The Avengers is a great movie, but no repeat viewing will ever top the first time I saw it. That feeling of awe and near elation at the audacity of what Joss Whedon & Co. pulled off seemed near untouchable. Even the climax of closure at the end of The Dark Knight Rises wasn’t as much of a rush as Whedon’s blockbuster. The Avengers is the highest grossing movie of all time for a reason; Whedon manufactured the perfect storm of pop-culture ecstasy with one mind-blowing set piece after another. The plot and dialogue break down after multiple viewings, but the joy does not. The Avengers remains one of the best comic-book movies ever.
Iron Man 3 can’t really compare to the heights of The Avengers. But that’s okay- it’s still a thrilling ride that improves upon Iron Man 2 in nearly every way. Where Iron Man 2 was muddled, boring, and long, Iron Man 3 is focused, rousing, and…well, it’s still long. But Iron Man 3 is far more creative with its length than the second one was; there are several twists and crowd-pleasing moments that make the spectacle worth the time.
One of the ways Iron Man 3 trumps 2 is in its villains. Guy Pearce plays Aldrich Killian, a scientist who was snubbed early in his career by Tony Stark (the still inimitable Robert Downey, Jr.) and now has plans for regenerating lost limbs that may or may not be linked to terrorist attacks orchestrated by the intimidating Mandarin (Ben Kingsley). All of this would be pretty unexciting, but director Shane Black adds a personal touch with domestic turmoil between Tony and Pepper Potts (Gwyneth Paltrow). Tony has been distracted with a personal project that has to do with his Iron Man suit, and it’s putting a strain on their relationship. This is exacerbated when Tony dares the Mandarin to try to attack him at his home, giving out his home address on the national news, something Pepper isn’t too excited about, especially when helicopters come and drag their home into the ocean, separating the lovers indefinitely.
The rest of the movie involves Tony’s effort to find the Mandarin and rejoin Pepper. The mystery surrounding the Mandarin isn’t too compelling on the surface, but the chillingly realistic videos they broadcast on TV to all America, which show torture and other scenes of war, echo real terrorism videos, making the threat of the Mandarin feel more imminent. Kingsley is a formidable villain, and Pearce adds an appropriate amount of sleaze as Tony’s rival in the scientific world and for Pepper’s affections. The two of them make for far more interesting villains than Mickey Rourke’s dud of a baddie, Whiplash, from Iron Man 2. Downey, Jr. is as hilariously deadpan as ever, and Don Cheadle is enjoyable as Downey, Jr.’s straight man, Tony’s best friend, Jim Rhodes. Paltrow has never stood out in the Iron Man movies, but in this one her Pepper finally gets to kick some butt.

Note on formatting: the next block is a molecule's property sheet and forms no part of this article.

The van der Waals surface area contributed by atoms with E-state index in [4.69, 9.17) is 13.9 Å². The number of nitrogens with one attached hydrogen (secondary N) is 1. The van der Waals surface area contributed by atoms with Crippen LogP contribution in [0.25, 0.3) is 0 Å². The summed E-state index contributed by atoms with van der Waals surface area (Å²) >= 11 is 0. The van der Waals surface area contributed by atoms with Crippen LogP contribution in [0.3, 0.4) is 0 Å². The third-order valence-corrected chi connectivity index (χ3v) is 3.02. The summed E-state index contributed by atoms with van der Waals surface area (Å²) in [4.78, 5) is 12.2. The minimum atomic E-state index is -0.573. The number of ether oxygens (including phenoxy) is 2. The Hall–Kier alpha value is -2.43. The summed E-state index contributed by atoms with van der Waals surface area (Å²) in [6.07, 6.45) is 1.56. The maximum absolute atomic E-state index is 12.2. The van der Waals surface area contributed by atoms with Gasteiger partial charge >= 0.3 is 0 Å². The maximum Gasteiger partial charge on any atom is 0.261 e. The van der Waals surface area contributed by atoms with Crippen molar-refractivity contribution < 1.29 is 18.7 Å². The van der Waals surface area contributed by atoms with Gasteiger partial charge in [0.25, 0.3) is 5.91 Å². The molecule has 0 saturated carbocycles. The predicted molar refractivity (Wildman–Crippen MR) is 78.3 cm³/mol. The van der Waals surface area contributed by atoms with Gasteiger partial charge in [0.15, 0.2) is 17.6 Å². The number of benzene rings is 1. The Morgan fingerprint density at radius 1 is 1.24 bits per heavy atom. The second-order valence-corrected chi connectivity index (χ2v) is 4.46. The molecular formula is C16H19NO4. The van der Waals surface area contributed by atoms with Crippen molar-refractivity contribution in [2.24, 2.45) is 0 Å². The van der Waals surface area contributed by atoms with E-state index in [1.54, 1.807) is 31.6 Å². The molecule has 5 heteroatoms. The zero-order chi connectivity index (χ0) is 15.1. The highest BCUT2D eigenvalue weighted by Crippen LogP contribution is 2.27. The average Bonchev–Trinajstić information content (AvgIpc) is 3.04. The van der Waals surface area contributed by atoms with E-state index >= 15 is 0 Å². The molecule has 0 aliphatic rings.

I don’t think anyone expected an Avengers-level movie here. I was sufficiently pleased with what I saw. It’s clever, action-packed, and a lot of fun, much like the first Iron Man. That’s a little worrisome, though; maybe it’s too much like the first Iron Man. A lot has changed since the first movie came out in 2008; several great comic book movies have come out that continued Iron Man’s precedent of comic-book-as-social-commentary, as well as other science-fiction/action movies that went beyond spectacle and action. But they took what Iron Man helped establish and made it their own, putting unique spins on their genres and saying new things about our world. Iron Man 3 does neither; if Iron Man 4 doesn’t aim higher, audiences will stop caring.